Tuesday, September 15, 2020

Something interesting from Beale Paddles

Here's a bespoke hand line setup from Beale Paddles you might want to check out.


Wednesday, September 2, 2020

so, what do you want to catch...

When putting together an optimum handlining rig for trolling the first thing you need to factor in is what exactly you want to catch. For instance, if you want to catch mackerel your rig would look something like this.

In my experience, this rig seriously rocks and is a perfect example of a highly evolved trolling rig for fish like mackerel, bass, pollack, and pretty much anything you'll come across in that general fish under ten pounds zone. That said you'll mostly catch mackerel and, more often than not, a LOT of mackerel.

While highly evolved the rig is really dead simple. Some line (net seine is my choice) followed by a planer to get the line down a bit with some (three to six) mackerel feathers on a monofilament leader with a spoon or small lure on the end.

Did I say this rig was deadly? While sailing in the English channel our biggest problem was that we were catching too many fish and it seemed that every time we put it in the water we'd have six or seven mackerel on the line.

Seriously, this rig will have you looking for a "101 Recipes for Mackerel" cookbook.

Of course, while this is a great rig for mackerel it's hardly the thing to drag behind your boat when looking for pelagic species like Wahoo, Mahi, and Tuna which are on a whole different scale.

While sailing in the Med we mostly targeted Tuna and down here in the Caribbean we tend to look at Mahi as our fish of choice and gear up accordingly.

One issue you'll need to address is what size of fish do you actually want to catch. Face it, most of us folk on sailboats don't have huge freezers or the ability to process more than a finite amount of fish so knowing the size of fish you're able to process and looking to catch is important. In our case, anything over twenty pounds starts being problematic while on passage so we optimize our rigging for fish towards a twenty-pound or so target range.

Yeah, I know of some cruisers who catch big Tuna, Marlin, and Mahi then grab some filets while dumping the rest of the fish overboard which is a practice we find abhorrent. Our preferred method is to release any fish larger than our needs but in most cases, the best practice is to target smaller fish whenever possible as catch and release often causes physical harm as well as being highly stressful to the fish.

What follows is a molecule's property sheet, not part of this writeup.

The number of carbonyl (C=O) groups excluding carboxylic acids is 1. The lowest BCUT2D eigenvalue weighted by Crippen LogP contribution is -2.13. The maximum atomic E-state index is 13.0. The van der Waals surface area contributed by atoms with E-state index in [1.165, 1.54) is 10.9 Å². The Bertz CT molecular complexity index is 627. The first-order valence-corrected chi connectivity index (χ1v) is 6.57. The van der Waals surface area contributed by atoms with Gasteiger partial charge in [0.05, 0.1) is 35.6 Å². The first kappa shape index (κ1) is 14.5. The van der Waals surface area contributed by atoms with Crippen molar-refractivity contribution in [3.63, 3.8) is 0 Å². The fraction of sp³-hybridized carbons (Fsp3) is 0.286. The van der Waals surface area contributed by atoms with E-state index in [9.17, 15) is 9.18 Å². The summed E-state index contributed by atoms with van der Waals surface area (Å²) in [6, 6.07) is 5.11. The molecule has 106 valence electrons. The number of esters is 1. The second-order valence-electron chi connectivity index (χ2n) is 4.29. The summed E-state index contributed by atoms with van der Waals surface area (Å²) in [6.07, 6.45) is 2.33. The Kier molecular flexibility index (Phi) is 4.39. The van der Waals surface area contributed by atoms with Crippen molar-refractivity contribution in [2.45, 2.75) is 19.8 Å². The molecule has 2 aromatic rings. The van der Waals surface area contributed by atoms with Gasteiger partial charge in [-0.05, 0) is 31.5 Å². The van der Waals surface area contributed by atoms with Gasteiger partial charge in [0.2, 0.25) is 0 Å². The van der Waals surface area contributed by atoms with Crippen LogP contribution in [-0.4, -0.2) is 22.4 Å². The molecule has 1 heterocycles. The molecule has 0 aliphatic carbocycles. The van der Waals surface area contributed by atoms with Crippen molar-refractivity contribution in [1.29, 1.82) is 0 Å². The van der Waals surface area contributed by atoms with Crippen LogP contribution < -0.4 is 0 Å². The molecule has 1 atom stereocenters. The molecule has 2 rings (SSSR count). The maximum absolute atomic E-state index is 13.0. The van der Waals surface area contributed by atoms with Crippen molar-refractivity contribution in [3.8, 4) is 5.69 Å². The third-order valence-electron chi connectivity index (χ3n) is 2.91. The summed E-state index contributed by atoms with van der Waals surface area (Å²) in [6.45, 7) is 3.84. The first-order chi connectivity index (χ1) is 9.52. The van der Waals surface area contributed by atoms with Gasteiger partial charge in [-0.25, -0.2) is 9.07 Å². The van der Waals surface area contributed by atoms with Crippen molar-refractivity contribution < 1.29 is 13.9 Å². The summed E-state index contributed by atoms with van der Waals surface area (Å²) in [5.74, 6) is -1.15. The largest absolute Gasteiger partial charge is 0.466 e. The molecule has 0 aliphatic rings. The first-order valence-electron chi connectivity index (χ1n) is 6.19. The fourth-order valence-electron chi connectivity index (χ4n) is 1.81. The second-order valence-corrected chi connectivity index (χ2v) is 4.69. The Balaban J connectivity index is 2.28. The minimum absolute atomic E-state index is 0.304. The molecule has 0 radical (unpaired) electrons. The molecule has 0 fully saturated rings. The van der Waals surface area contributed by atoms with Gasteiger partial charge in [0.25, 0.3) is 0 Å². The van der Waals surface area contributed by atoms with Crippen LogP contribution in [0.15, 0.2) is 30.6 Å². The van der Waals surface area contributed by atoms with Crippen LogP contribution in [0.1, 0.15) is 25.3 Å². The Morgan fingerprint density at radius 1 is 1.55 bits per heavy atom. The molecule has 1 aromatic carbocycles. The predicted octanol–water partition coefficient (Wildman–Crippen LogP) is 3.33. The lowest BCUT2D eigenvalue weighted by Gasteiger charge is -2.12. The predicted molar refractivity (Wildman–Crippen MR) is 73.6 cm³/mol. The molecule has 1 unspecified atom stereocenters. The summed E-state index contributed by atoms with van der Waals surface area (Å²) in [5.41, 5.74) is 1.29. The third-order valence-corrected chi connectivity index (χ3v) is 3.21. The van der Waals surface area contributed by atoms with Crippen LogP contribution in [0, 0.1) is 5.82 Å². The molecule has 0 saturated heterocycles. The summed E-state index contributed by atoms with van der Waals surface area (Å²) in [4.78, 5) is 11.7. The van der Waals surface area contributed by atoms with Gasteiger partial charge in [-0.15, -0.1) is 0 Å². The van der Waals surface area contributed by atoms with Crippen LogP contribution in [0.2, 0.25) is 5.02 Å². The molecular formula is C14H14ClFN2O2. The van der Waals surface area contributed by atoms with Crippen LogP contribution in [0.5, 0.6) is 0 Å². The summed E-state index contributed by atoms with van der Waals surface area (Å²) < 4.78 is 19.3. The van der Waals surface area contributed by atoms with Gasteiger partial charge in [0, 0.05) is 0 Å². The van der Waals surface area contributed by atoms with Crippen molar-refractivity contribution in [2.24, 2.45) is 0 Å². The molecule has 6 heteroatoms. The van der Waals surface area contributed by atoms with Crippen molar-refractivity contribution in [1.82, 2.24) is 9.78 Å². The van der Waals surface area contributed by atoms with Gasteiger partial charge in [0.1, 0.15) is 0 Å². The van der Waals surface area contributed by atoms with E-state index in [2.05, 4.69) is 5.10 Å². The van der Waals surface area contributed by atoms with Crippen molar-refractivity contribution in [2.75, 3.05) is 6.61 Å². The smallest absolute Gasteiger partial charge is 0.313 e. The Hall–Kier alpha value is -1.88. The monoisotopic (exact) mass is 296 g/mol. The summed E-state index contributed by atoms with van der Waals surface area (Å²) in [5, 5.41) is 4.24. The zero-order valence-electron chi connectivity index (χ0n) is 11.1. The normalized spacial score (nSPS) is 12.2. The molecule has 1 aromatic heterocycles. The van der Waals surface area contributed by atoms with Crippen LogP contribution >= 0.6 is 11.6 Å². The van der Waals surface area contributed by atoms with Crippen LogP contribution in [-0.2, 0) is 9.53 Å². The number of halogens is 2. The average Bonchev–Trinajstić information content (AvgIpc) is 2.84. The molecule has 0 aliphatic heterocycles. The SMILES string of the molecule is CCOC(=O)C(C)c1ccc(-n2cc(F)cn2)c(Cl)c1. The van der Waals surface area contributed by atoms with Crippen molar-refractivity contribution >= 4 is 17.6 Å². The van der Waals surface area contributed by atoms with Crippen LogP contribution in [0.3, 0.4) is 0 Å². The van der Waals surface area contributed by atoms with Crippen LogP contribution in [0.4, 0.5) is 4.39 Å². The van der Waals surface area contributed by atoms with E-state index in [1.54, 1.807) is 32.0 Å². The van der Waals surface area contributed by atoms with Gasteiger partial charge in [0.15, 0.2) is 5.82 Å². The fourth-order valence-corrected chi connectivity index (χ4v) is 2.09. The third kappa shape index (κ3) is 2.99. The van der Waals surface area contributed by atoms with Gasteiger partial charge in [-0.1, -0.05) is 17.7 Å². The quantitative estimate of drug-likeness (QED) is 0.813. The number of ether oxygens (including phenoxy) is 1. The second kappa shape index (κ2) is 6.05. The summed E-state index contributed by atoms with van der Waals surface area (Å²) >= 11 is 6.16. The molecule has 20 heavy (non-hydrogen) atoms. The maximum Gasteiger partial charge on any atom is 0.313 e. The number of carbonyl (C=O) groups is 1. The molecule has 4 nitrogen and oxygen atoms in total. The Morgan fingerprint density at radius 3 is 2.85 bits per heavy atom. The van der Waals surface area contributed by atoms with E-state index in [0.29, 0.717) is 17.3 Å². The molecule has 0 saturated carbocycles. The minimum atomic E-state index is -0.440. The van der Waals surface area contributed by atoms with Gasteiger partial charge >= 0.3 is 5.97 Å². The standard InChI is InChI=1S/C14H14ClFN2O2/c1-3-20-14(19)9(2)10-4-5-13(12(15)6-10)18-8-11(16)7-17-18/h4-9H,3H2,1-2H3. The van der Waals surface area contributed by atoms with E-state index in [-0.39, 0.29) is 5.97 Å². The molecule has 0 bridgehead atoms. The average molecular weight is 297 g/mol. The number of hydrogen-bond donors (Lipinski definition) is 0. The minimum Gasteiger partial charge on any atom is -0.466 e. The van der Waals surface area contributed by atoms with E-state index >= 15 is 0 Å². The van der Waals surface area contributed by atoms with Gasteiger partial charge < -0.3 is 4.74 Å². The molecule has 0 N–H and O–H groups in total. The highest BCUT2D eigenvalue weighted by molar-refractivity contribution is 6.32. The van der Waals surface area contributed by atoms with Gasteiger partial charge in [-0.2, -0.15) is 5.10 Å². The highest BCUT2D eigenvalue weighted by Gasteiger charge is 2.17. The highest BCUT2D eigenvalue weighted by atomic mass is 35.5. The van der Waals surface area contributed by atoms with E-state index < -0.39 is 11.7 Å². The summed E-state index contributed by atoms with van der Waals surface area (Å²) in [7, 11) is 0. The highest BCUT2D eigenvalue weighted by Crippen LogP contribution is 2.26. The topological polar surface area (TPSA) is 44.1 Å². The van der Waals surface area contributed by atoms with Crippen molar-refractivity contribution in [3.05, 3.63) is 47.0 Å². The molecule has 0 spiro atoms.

More on the subject of handlines for trolling later.

Saturday, August 29, 2020

Some thoughts on handlining from a sailboat...

A while back, a friend asked my opinion on the best rig for handlining from a sailboat which at first glance seemed like a simple request. Seriously, how can you improve on some line with a hook on the end?

The funny thing is that the more I thought about it the more complicated the request became. So much so that I found the various permutations of the sailboat + handline = X equation started keeping me up at night. More importantly, it also got me to re-examine my standard any fool can fish advice which was meant to be a first step rather and never meant to be and end-all on handlining gear and technique.

Part of the problem is that, with a bit of thought, the oft given advice of throwing 200 or 300-pound test line on a Yo-Yo with a lure on the end is hardly an evolved system and actually flies in the face of most other fishing method's best practices.

For sure, that Yo-yo loaded with 300-pound test line and a lure is evolutionary more advanced than fishing with a club but not so much as you'd actually want.

We can do a whole lot better but, to do that, we'll need to get back to basics and a clean sheet of paper but more about that later...

Thursday, July 23, 2020

Something you'll want to read...

Dave Z  (the Triloboat guy) has a post on Fishin you might want to check out.

Tuesday, July 14, 2020

A good deal...

Fish & Save happens to be my go-to place for affordable fishing gear as they often have great sales. As it happens they currently have a sale on lures...
This rigged squid for example often goes for eight dollars or so at places like WEST marine and suchlike. While Fish & Save list their retail price at $3.49 but sells them for $1.99 and currently has them on sale for $1.47.

Need I say more?

Sunday, May 24, 2020

A great resource...

Hey Skipper is an excellent resource with a lot of rock-solid content that you might want to check out. This inexpensive rig is a good example and just the thing for fishing from your sailboat or dinghy.

You're still here?

Thursday, April 2, 2020

Tired of paying shark tax?

Here's something you may want to add to your quiver...

What the hell is it you might be asking?

The eSpear is an electrical shark deterrent. Better yet it won't hurt you or the shark.

Neptonics has all of the needful info...